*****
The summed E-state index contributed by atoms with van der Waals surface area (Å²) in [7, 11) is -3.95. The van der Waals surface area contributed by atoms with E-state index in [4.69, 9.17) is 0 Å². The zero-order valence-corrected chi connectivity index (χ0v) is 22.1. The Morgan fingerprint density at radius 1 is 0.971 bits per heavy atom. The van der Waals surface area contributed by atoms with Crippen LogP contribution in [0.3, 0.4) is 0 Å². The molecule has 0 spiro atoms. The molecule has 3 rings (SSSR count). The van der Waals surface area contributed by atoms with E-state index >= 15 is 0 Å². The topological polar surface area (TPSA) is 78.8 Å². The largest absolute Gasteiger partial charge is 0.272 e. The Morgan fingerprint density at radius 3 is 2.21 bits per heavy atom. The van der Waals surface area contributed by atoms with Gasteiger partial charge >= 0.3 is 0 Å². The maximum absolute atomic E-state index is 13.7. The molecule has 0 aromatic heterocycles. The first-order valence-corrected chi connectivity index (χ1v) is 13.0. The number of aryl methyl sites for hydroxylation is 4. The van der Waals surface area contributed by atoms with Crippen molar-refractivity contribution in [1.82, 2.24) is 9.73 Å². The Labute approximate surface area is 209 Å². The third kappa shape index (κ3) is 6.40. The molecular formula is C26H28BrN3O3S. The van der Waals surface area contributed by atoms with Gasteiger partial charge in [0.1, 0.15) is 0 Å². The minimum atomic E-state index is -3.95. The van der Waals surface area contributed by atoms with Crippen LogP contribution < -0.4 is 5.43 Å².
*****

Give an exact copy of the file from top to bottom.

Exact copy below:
The summed E-state index contributed by atoms with van der Waals surface area (Å²) in [7, 11) is -3.95. The van der Waals surface area contributed by atoms with E-state index in [4.69, 9.17) is 0 Å². The zero-order valence-corrected chi connectivity index (χ0v) is 22.1. The Morgan fingerprint density at radius 1 is 0.971 bits per heavy atom. The van der Waals surface area contributed by atoms with Crippen LogP contribution in [0.3, 0.4) is 0 Å². The molecule has 0 spiro atoms. The molecule has 3 rings (SSSR count). The van der Waals surface area contributed by atoms with E-state index >= 15 is 0 Å². The topological polar surface area (TPSA) is 78.8 Å². The largest absolute Gasteiger partial charge is 0.272 e. The Morgan fingerprint density at radius 3 is 2.21 bits per heavy atom. The van der Waals surface area contributed by atoms with Gasteiger partial charge >= 0.3 is 0 Å². The maximum absolute atomic E-state index is 13.7. The molecule has 0 aromatic heterocycles. The first-order valence-corrected chi connectivity index (χ1v) is 13.0. The number of aryl methyl sites for hydroxylation is 4. The van der Waals surface area contributed by atoms with Crippen molar-refractivity contribution in [1.82, 2.24) is 9.73 Å². The Labute approximate surface area is 209 Å². The third kappa shape index (κ3) is 6.40. The molecular formula is C26H28BrN3O3S. The van der Waals surface area contributed by atoms with Gasteiger partial charge in [0.1, 0.15) is 0 Å². The minimum atomic E-state index is -3.95. The van der Waals surface area contributed by atoms with Crippen LogP contribution < -0.4 is 5.43 Å².